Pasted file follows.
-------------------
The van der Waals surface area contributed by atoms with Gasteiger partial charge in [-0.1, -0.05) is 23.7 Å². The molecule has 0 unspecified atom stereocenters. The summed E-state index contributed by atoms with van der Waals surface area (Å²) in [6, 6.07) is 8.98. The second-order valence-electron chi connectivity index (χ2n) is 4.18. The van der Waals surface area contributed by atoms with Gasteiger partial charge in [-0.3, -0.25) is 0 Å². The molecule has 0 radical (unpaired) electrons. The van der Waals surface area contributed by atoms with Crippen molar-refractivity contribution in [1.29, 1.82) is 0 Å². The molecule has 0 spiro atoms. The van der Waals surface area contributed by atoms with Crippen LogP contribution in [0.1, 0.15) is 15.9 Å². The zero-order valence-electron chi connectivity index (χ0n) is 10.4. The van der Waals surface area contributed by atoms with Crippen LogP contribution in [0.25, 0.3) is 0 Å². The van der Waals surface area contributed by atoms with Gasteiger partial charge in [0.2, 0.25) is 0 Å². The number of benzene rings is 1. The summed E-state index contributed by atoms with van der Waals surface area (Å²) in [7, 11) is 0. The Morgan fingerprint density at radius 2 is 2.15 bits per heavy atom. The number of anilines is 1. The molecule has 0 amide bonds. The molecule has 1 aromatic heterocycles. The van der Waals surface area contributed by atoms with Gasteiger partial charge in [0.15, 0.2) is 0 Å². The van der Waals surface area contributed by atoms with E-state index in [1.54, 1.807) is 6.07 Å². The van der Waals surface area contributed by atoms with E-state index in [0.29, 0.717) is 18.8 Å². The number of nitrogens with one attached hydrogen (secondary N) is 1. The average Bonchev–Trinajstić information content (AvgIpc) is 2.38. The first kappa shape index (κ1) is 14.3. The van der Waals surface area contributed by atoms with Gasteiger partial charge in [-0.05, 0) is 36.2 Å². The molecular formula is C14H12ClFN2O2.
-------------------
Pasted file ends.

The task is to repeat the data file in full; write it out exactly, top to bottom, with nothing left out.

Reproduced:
The van der Waals surface area contributed by atoms with Gasteiger partial charge in [-0.1, -0.05) is 23.7 Å². The molecule has 0 unspecified atom stereocenters. The summed E-state index contributed by atoms with van der Waals surface area (Å²) in [6, 6.07) is 8.98. The second-order valence-electron chi connectivity index (χ2n) is 4.18. The van der Waals surface area contributed by atoms with Gasteiger partial charge in [-0.3, -0.25) is 0 Å². The molecule has 0 radical (unpaired) electrons. The van der Waals surface area contributed by atoms with Crippen molar-refractivity contribution in [1.29, 1.82) is 0 Å². The molecule has 0 spiro atoms. The van der Waals surface area contributed by atoms with Crippen LogP contribution in [0.1, 0.15) is 15.9 Å². The zero-order valence-electron chi connectivity index (χ0n) is 10.4. The van der Waals surface area contributed by atoms with Crippen LogP contribution in [0.25, 0.3) is 0 Å². The van der Waals surface area contributed by atoms with Gasteiger partial charge in [0.2, 0.25) is 0 Å². The number of benzene rings is 1. The summed E-state index contributed by atoms with van der Waals surface area (Å²) in [7, 11) is 0. The Morgan fingerprint density at radius 2 is 2.15 bits per heavy atom. The number of anilines is 1. The molecule has 0 amide bonds. The molecule has 1 aromatic heterocycles. The van der Waals surface area contributed by atoms with Gasteiger partial charge in [0.15, 0.2) is 0 Å². The van der Waals surface area contributed by atoms with E-state index in [1.54, 1.807) is 6.07 Å². The van der Waals surface area contributed by atoms with E-state index in [0.29, 0.717) is 18.8 Å². The number of nitrogens with one attached hydrogen (secondary N) is 1. The average Bonchev–Trinajstić information content (AvgIpc) is 2.38. The first kappa shape index (κ1) is 14.3. The van der Waals surface area contributed by atoms with Gasteiger partial charge in [-0.05, 0) is 36.2 Å². The molecular formula is C14H12ClFN2O2.